Museum Associates, Ltd. et al v. Midzor et al

Filing 228

ORDER that Defendant Craig Ramsell's and Defendant Kailasa Enterprises, LLC's 206 Motion to Strike Plaintiffs' Personal Injury Claims, construed as a Fed. R. Civ. P. 37(c)(1) motion, is GRANTED. Signed by Judge Neil V Wake on 01/04/12. (ESL)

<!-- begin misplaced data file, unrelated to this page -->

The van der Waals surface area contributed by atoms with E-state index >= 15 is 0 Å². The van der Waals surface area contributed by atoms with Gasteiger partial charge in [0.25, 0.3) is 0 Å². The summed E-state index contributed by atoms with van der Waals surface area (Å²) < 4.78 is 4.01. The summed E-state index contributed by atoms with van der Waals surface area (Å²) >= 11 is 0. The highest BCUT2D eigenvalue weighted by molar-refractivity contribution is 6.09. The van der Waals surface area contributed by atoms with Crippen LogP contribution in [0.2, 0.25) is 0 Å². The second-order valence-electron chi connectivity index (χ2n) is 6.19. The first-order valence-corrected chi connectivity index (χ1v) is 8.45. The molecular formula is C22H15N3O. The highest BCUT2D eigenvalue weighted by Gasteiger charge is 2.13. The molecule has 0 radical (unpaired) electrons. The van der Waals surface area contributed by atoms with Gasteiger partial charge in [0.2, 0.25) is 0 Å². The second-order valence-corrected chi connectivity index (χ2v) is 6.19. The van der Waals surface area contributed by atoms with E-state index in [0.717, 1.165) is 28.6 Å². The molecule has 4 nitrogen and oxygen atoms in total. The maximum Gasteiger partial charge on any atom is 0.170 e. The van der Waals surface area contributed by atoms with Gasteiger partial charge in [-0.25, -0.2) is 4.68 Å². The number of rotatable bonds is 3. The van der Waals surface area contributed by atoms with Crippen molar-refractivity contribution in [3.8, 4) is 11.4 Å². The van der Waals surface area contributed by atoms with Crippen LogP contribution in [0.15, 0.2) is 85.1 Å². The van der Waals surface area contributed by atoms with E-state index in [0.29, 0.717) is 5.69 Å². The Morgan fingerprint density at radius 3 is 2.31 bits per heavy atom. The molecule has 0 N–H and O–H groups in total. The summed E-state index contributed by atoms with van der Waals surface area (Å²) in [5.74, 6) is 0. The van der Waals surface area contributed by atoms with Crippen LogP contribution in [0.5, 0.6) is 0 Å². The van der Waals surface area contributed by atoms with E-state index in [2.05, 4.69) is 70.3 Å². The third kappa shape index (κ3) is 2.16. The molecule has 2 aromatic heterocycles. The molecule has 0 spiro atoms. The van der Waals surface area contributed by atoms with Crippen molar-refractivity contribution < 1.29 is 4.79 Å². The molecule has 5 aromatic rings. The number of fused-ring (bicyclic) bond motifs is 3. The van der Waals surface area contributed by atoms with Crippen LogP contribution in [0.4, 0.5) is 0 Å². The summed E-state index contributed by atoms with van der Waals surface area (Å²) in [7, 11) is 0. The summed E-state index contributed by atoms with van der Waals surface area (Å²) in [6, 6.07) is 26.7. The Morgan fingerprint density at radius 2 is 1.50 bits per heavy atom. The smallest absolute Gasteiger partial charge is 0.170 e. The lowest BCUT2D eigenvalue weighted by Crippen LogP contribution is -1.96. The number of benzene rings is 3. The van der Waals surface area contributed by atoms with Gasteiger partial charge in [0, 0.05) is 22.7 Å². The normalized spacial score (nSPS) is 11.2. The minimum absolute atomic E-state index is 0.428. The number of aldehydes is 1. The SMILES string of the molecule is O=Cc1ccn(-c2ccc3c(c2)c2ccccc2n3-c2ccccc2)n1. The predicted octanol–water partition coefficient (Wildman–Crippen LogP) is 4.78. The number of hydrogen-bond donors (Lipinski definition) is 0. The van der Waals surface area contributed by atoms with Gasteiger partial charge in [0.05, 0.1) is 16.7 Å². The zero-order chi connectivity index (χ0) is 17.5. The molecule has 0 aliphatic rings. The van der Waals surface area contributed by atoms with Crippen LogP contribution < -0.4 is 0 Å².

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1 WO 2 3 4 5 6 IN THE UNITED STATES DISTRICT COURT 7 FOR THE DISTRICT OF ARIZONA 8 9 10 Museum Associates, Ltd., a Washington corporation and Richard Berger, an individual, No. CV 10-01042-PHX-NVW ORDER Plaintiffs, 11 12 vs. 13 Gary Midzor, an individual; Chris Ivey, an individual; GM Property Development, LLC, an Arizona limited liability corporation; Tina Choate, an individual; Brian Meyers, an individual; Goldstone Management, LLC, an Arizona limited liability corporation; Craig Ramsell, an individual; Kailasa Enterprises, LLC, an Arizona limited liability corporation; and Dirck’s Moving Services, Inc, an Arizona corporation, 14 15 16 17 18 19 Defendants. 20 21 Before the Court is Defendant Craig Ramsell’s and Defendant Kailasa Enterprises, 22 LLC’s “Motion to Strike Plaintiffs’ Personal Injury Claims” (Doc. 206). For the reasons 23 stated below, the motion will be granted. 24 I. BACKGROUND 25 In this action, Plaintiffs allege that they were swindled out of a highly valuable 26 collection of gems and fossils. Plaintiffs named as defendants, among others, Ramsell 27 and the limited liability company he manages, Kailasa Enterprises (collectively 28 1 “Ramsell” for purposes of this order). Ramsell owns and operates the Sedona warehouse 2 where Plaintiffs temporarily stored the collection, and from which the collection was 3 allegedly stolen. Plaintiffs’ first amended complaint accuses Ramsell of negligently 4 inflicting emotional distress on Berger “by failing to take adequate care to ensure that the 5 Collection . . . did not wrongfully leave [Ramsell’s] warehouse.” 6 Plaintiffs further allege that “[t]he negligence was a cause of emotional distress to 7 Mr. Berger and the emotional distress resulted in physical injury and illness to 8 Mr. Berger.” (Id. ¶ 129.) (Doc. 71 ¶ 125.) 9 Plaintiffs exchanged their Fed. R. Civ. P. 26(a)(1) disclosures on October 22, 10 2010. As part of those disclosures, they were required to: first, include “a copy — or a 11 description by category and location — of all documents, electronically stored 12 information, and tangible things that the disclosing party has in its possession, custody, or 13 control and may use to support its claims or defenses”; second, state “a computation of 14 each category of damages claimed”; and third, “make available for inspection and 15 copying . . . the documents or other evidentiary material, unless privileged or protected 16 from disclosure, on which each [damages] computation is based, including materials 17 bearing on the nature and extent of injuries suffered.” Fed. R. Civ. P. 26(a)(1)(A)(ii)– 18 (iii). Plaintiffs’ Rule 26(a)(1) disclosures included no documents related to Berger’s 19 emotional damages claim, nor did it offer to make such documents available. 20 computation of damages stated, in its entirety: “Plaintiff reserves the right to supplement 21 because damages are ongoing in this matter. However, at this time, Plaintiffs’ damages 22 are in excess of two million dollars.” (Doc. 206-1 at 7.) Its 23 Following exchange of initial disclosures, Plaintiffs were under a continuing 24 obligation to “supplement or correct its disclosure[s] * * * in a timely manner if [it 25 learned] that in some material respect the disclosure or response is incomplete or 26 incorrect, and if the additional or corrective information has not otherwise been made 27 known to the other parties during the discovery process or in writing.” Fed. R. Civ. P. 28 26(e)(1)(A). Between October 22, 2010 (the date of the initial disclosures) and -2  1 September 12, 2011, Plaintiffs supplemented their disclosures five times. None of these 2 supplements disclosed or made available documents relevant to Berger’s emotional 3 damages, nor did the supplements expand upon the original damages estimate. 4 On Friday, September 23, 2011, Ramsell’s deadline for disclosing an expert 5 passed. The following Monday, Plaintiffs supplemented their disclosures for a sixth 6 time. (Doc. 206-4.) This latest supplement contained medical records generated from 7 certain visits by Berger to one or more doctors for anxiety and other symptoms 8 purportedly related to the stress of losing his collection. Plaintiffs did not update their 9 damages calculation. 10 On October 25, 2011, Plaintiffs again supplemented their Rule 26(a) disclosures, 11 this time disclosing a document titled “Richard Berger Health Expenses.” (Doc. 206-5 at 12 14.)1 The document has the appearance of a report generated by a finance-tracking 13 program. It lists 27 instances of incurring medical expenses — in April, May, June, July, 14 August, September, October, and December 2010; and January, March, April, May, June, 15 August, and September 2011. Plaintiffs did not update their damages calculation. 16 II. ANALYSIS 17 Ramsell now moves to strike the emotional damages evidence as prejudicially 18 untimely disclosed. The Court treats this as a motion brought under Fed. R. Civ. P. 19 37(c)(1): “If a party fails to provide information . . . as required by Rule 26(a) or (e), the 20 party is not allowed to use that information . . . to supply evidence on a motion, at a 21 hearing, or at a trial, unless the failure was substantially justified or is harmless.” 22 Plaintiffs did not “provide information” about Berger’s emotional damages “as 23 required by Rule 26(a) or (e).” The various documents eventually disclosed show that 24 25 26 27 1 Ramsell characterizes this supplement as occurring “just two business days after Defendants’ deadline to serve discovery requests passed.” (Doc. 206 at 3 (emphasis in original).) However, according to the Revised Scheduling Order entered on June 13, 2011 (Doc. 155), the deadline for serving fact discovery requests was November 22, 2011 (45 days before the January 6, 2012 fact discovery deadline, see id. at 2). 28 -3  1 Berger was incurring expenses (and generating documents) related to his alleged 2 emotional distress as early as April 2010 and almost monthly thereafter. 3 therefore failed to make proper Rule 26(a)(1) disclosures (which were exchanged six 4 months after April 2010) and they failed their Rule 26(e) obligation to timely supplement 5 their previous disclosures. Plaintiffs 6 Plaintiffs have offered no explanation for their untimely disclosures, nor is any 7 explanation evident from the record. Therefore, Plaintiffs’ failure was not “substantially 8 justified.” 9 business day after Ramsell’s expert disclosure deadline expired. Ramsell is therefore 10 prejudiced in his ability to call an expert to opine on whether Berger’s medical expenses 11 were reasonable and necessary. Compare RAJI (Civ. 4th ed.) Personal Injury Damages 1 12 (allowing damages for “[r]easonable expenses of necessary medical care, treatment, and 13 services rendered . . . .”). Nor was it “harmless” — Plaintiffs’ first relevant disclosure came one 14 Theoretically, the Court could admit Plaintiffs’ emotional damages evidence and 15 extend discovery so that Defendants could have a fair opportunity to seek impeaching 16 evidence. Discovery will not be extended for three reasons. First, it has already been 17 extended once (see Doc. 153). Second, Plaintiffs have not explained why they failed to 18 comply with continuing obligations that arose more than a year ago. Third, Plaintiffs’ 19 emotional distress evidence would likely be excluded at trial anyway on relevance 20 grounds because Berger apparently fails to state a claim for negligent infliction of 21 emotional distress. In Arizona, such a cause of action requires negligence that “created 22 an unreasonable risk of bodily harm” to the plaintiff. RAJI (Civ. 4th ed.) Negligence 9. 23 This cause of action is intended for situations where, e.g., the defendant crashes into the 24 plaintiff’s car while the plaintiff is standing just outside of it. In such cases, the plaintiff 25 may not be injured by the crash but the fright of the situation may cause ongoing 26 emotional trauma leading to physical symptoms. See, e.g., Quinn v. Turner, 155 Ariz. 27 225, 226, 745 P.2d 972, 973 (Ct. App. 1987). Ramsell’s alleged failure to protect 28 Plaintiffs’ collection did not “create an unreasonable risk of bodily harm” to Berger. -4  1 Accordingly, Plaintiffs’ evidence of Berger’s emotional distress damages will be 2 excluded. 3 IT IS THEREFORE ORDERED that Defendant Craig Ramsell’s and Defendant 4 Kailasa Enterprises, LLC’s “Motion to Strike Plaintiffs’ Personal Injury Claims” (Doc. 5 206), construed as a Fed. R. Civ. P. 37(c)(1) motion, is GRANTED. 6 Dated this 4th day of January, 2012. 7 8 9 10 11 12 13 14 15 16 17 18 19 20 21 22 23 24 25 26 27 28 -5